Below is a summary of the package of bills. 

SB 1  (Cullerton, J., D-Chicago) is a placeholder bill for school funding reform but does not currently contain any substantive language.

SB 2  (Lightford, D-Maywood) would increase the minimum wage from $8.25 to $9 per hour beginning on Jul. 1, 2017, and 50 cents each year thereafter until it reaches $11.

SB 3  (Cullerton, J., D-Chicago) would allow counties to dissolve local governments by referendum, similar to the consolidation that exists in DuPage, Lake and McHenry counties.

SB 4  (Trotter, D-Chicago) authorizes the state to issue $7 billion in restructuring bonds to pay the backlog of bills owed to vendors and local governments.

SB 5  (Cullerton, J., D-Chicago) requires the state to contribute $215 million to the Chicago Teachers’ Pension Fund in FY17, $220 million in FY18 and pay the amount of normal cost for pensions to the fund going forward beginning in FY19.

SB 6  (Cullerton, J., D-Chicago) is a supplemental appropriation to fund higher education, human services, group health insurance and state operations for the remainder of this fiscal year.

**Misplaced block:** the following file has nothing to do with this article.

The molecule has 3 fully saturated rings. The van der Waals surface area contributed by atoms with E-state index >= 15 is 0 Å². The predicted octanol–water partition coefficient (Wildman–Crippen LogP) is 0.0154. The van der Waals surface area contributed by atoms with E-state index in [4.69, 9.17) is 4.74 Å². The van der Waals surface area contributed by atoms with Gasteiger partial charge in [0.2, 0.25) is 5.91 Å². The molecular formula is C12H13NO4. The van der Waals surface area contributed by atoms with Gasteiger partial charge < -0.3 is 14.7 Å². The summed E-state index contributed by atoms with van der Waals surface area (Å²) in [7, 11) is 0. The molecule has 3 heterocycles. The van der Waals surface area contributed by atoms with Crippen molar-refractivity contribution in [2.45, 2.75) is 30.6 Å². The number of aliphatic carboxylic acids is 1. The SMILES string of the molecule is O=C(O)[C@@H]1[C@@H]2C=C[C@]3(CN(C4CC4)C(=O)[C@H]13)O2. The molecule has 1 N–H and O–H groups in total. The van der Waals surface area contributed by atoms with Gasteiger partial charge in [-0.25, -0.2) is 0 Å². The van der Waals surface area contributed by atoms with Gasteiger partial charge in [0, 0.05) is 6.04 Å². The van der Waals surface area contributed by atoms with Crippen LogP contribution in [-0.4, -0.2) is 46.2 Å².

SB 7  (Link, D-Vernon Hills) creates six new casino/riverboat licenses, allows existing racetracks to obtain gaming positions and increases the number of gaming positions at existing riverboats.

SB 8  (Harmon, D-Oak Park) would reform the procurement process.

SB 9  (Hutchinson, D-Olympia Fields) is a revenue bill designed to generate funds from a variety of sources including, but not limited to, increasing the state income tax to just less than 5 percent, raising the corporate income tax from 5.25 to 7 percent, addressing corporate loopholes and increasing or reinstating certain tax credits.

SB 10  (Cullerton, J., D-Chicago) amends the Illinois Municipal Code to allow a home rule municipality to enter into agreements regarding revenue from the state.